Sanjay Browne hails from Allahabad, Uttar Pradesh. It’s fair enough to say I’ve never met a Christian bloke from the North of India with such a unique name (Browne, pardon my sorry, ignorant ass). It’s also fair to say Mr. Browne is pretty nifty with the condiments and seasoning and other cooking paraphernalia. There’s been many a time when he’s dropped into Team’s Creative Dept. to drop off a lunchpail oozing at the seams with a tasty non-vegetarian dish and a terse command: Try it.
Benedic Domine, nos et hæc tua dona quæ de tua largitate sumus sumpturi. Per Christum Dominum nostrum. Amen. And then I tried it, as did the multitude. And it was good.
4 large potatoes
2 medium onions (finely chopped)
1/4 tsp turmeric powder
1/2 tsp chilli powder
Dash of coriander powder
1/4 cup fresh coriander (chopped fine)
1 tbsp oil
500 gms mutton qeema
1 tsp cumin powder
1 and 1/2 tsp garam masala
Salt to taste
Peel and mash.
Mix onion, fresh coriander and powders: turmeric, chilli coriander.
Mash and mix again.
While potatoes are boiling, wash qeema and drain.
Heat oil in pan.
Fry qeema till nicely browned and all its juices have run out and dried.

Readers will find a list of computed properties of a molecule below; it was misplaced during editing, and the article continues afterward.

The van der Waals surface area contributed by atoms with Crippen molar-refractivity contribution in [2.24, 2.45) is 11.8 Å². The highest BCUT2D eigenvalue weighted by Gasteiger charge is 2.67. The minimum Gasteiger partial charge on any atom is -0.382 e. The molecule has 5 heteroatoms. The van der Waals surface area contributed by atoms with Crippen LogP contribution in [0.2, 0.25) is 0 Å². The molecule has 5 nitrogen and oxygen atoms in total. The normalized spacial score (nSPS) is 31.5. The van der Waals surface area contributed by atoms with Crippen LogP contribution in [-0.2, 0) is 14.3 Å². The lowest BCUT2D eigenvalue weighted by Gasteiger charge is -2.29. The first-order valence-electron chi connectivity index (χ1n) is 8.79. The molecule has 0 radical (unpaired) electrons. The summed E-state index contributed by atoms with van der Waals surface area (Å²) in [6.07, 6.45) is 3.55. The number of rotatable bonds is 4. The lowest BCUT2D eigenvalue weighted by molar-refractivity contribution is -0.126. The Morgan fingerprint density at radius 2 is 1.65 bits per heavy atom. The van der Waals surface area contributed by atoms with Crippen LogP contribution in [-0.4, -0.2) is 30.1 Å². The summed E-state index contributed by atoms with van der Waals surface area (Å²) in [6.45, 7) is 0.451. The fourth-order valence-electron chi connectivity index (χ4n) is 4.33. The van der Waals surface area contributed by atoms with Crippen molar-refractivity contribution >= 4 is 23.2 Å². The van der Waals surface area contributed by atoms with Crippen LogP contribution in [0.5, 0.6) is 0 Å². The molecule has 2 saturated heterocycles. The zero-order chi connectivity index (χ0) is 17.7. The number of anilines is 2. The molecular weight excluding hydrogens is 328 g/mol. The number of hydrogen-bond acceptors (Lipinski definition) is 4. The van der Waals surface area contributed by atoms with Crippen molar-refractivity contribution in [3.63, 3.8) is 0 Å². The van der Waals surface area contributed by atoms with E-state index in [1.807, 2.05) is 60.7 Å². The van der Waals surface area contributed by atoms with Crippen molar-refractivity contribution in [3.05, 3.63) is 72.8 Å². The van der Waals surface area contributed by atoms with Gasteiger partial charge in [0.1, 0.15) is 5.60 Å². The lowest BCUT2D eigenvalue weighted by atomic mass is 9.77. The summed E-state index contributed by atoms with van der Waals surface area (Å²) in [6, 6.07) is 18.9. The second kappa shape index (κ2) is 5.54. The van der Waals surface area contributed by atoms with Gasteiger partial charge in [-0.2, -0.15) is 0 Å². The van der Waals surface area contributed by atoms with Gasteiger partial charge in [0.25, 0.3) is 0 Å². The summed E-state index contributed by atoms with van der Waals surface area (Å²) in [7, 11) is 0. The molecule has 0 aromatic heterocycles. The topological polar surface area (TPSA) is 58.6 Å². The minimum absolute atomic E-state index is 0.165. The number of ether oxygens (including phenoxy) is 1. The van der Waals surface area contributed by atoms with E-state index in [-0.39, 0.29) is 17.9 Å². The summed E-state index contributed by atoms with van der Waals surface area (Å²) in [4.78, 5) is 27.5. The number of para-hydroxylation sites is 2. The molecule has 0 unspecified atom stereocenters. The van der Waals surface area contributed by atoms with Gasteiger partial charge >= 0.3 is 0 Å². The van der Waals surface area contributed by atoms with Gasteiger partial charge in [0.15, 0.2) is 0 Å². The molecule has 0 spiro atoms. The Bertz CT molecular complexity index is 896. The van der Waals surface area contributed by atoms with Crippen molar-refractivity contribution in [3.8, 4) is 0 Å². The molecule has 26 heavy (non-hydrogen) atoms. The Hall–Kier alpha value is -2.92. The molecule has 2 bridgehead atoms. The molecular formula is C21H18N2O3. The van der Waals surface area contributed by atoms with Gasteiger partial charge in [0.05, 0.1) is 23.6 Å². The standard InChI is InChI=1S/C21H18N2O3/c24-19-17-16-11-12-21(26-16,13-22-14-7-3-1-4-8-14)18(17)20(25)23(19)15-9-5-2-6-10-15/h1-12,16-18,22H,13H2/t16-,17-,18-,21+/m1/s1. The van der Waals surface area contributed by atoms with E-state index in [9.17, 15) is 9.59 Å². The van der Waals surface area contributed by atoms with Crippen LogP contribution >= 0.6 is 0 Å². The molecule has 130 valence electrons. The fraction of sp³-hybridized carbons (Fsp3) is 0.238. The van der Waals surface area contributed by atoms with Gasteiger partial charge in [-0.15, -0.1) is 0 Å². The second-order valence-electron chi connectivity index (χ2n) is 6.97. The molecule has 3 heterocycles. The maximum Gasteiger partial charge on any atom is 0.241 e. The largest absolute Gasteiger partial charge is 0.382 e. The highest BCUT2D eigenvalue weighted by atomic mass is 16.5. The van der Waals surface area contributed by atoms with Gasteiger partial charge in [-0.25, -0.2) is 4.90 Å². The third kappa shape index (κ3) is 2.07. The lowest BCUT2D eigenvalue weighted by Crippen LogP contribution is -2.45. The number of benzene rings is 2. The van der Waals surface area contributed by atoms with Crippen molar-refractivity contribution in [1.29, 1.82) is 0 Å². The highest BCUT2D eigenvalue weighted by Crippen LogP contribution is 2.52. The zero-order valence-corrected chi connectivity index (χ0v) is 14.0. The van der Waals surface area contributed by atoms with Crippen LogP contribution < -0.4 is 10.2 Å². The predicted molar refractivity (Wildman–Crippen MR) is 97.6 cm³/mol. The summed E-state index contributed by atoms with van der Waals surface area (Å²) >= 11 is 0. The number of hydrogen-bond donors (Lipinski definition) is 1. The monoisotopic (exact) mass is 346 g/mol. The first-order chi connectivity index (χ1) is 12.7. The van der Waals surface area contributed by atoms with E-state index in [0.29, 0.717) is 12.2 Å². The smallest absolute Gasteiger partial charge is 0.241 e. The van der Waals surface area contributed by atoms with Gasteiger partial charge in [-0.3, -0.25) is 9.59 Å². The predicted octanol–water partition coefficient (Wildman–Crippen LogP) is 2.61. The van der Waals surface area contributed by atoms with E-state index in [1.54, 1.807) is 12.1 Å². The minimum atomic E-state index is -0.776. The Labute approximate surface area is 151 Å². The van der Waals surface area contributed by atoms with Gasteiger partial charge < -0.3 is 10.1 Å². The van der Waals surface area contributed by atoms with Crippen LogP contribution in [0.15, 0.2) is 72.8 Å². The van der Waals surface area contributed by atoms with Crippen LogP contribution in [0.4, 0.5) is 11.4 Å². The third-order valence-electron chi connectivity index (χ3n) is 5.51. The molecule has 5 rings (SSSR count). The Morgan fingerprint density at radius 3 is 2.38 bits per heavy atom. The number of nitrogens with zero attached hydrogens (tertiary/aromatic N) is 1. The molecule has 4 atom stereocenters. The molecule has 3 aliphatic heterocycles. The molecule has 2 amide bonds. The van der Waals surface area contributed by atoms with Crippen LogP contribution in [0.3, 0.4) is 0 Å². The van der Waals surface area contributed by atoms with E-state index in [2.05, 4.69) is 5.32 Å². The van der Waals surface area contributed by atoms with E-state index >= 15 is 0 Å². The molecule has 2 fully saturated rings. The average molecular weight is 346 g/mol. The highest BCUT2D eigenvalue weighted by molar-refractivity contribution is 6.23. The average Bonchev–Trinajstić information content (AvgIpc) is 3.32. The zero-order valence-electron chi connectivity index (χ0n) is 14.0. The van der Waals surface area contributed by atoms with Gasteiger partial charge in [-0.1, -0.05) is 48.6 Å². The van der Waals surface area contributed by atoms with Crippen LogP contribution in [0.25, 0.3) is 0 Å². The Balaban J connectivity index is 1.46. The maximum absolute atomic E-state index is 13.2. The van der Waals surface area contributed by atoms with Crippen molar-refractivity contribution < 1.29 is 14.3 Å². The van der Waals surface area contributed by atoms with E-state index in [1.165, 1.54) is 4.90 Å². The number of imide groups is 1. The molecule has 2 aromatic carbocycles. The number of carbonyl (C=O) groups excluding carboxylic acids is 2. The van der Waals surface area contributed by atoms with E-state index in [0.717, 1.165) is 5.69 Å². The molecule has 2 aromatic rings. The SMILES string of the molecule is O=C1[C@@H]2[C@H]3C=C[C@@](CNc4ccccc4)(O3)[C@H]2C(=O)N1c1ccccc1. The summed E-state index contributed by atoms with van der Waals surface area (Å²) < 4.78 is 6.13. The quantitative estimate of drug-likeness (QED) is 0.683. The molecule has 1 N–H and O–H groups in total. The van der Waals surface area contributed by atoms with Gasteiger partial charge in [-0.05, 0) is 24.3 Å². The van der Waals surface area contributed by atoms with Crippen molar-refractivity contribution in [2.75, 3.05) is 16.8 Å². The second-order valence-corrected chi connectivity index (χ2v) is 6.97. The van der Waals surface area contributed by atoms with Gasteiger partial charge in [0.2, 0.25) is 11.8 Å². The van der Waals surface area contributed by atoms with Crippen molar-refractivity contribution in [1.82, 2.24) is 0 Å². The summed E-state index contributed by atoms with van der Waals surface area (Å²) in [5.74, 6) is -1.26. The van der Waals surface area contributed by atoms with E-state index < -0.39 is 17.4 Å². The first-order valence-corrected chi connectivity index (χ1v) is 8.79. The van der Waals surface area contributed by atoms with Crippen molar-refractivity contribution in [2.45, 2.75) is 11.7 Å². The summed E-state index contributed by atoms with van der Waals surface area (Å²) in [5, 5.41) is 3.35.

Add cumin powder and garam masala.
Add a little water just about enough to cover the meat.
Let it cook in simmer for 40 minutes till the qeema is fully cooked and all the water has disappeared.
Put aside and allow to cool.
Make small lemon-sized tikkis (balls) from the potato mash.
Make a hollow in a tikki and insert a small quantity of qeema in it.
Gently pat the tikki to flatten it. (Don’t put too much otherwise the tikki might break whilst cooking.)
Continue with the rest of mash and qeema
(I think you should get around 20-25 tikkis).
Heat enough oil for shallow frying on a medium heat in a clean pan.
Fry 3-4 tikkis at a time.
The flame should be on low.
Give each side 2-3 minutes or till crisp and brown.
When done, transfer to plate lined with kitchen towel/s to absorb excess oil.
Continue frying tikkis in batches.
It’s great as a snack.
Serve with tomato or chilli sauce.